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As I have noticed there are multiple interpretations of the following lines from William Shakespeare 's Macbeth. For example, "drink gave thee the lie" has been interpreted as diversely as "deceived you," "told you that you're a liar," and "knocked you down." I wonder if all these interpretations are correct, and if so, how the Porter's answer "i' the very throat on me" makes sense.

Macduff: I believe drink gave thee the lie last night.
Porter: That it did, sir, i' the very throat on me:
but I requited him for his lie;
(2.3.37-39)

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To "give the lie" is an English expression meaning to expose a lie, or show a thing is not true. It is still in use today.

to show that something is not at all true
These figures give the lie to the notion that people are spending less.
Macmillan Dictionary

to prove that something is not true:
The fact that the number of deaths from cancer in the area has doubled surely gives the lie to official assurances of the safety of nuclear power.
Cambridge Dictionary

So the literal interpretation of Macduff's words is that drink made the Porter tell lies. This being Shakespeare though, there are deeper meanings at play.

The most obvious one is a pun: drink made the porter "lie" as in "lie down drunk". Drink also makes people into "liars" because they talk nonsense.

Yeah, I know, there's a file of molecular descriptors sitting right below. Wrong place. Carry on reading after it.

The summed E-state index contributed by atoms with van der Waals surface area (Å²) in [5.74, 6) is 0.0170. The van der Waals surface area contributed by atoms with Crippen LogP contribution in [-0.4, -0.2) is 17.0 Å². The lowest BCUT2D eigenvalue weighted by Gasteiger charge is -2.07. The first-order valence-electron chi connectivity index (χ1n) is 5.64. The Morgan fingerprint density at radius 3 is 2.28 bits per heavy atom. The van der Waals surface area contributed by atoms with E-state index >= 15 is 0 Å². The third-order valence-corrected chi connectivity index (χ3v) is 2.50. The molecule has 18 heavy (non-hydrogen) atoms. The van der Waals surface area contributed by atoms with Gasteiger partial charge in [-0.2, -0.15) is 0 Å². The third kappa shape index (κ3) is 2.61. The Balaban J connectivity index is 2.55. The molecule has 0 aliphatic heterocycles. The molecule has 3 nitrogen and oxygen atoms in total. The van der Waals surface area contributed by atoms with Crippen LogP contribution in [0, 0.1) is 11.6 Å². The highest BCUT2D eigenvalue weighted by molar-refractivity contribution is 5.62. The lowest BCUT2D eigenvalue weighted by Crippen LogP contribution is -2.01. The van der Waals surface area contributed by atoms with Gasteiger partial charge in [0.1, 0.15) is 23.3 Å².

A more interesting interpretation, however, is that the Porter in this scene can be read as a stand-in for his master, Macbeth. His speech about hell is a metaphor for the hell which Macbeth's castle has become and each of the three sinners for an aspect of Macbeth's character.

In this interpretation, Macbeth has been "given the lie" by the Witches through their manipulative prophecies. The result is his confusion, as though drunk with power and aggression, and eventually the literal "lie down" of his death.

While "give the lie" remains a current phrase, the Porter's reply is another figure of speech which has become less common:

lie in one's throat
to tell a foul or outrageous lie
Collins Dictionary

So he is simply confirming that Macduff is correct via a comic overstatement. This then adds dramatic weight to his "requitation" of the drink, managing to stand and converse despite his hangover.

It's worth noting that again there is a literal pun here. When drinking the drink does of course "lie" in the throat of the drinker both in drinking and in the aftermath of alcohol-provoked vomit.

References: Macbeth and His Porter, Frederic B. Tromly, Shakespeare Quarterly, Vol. 26, No. 2 (Spring, 1975), pp. 151-156

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    In current usage (AFAIK), one normally "gives the lie" to a statement or an idea (as in your two examples) rather than a person. Was it a common phrase in Shakespeare's day to "give the lie" to a person, meaning expose them as a liar? – Rand al'Thor Sep 4 at 10:37
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    @Rand al'Thor: the OED has citations for "giving the lie" to both statements and people contemporary to Shakespeare. – Peter Shor Sep 4 at 12:02

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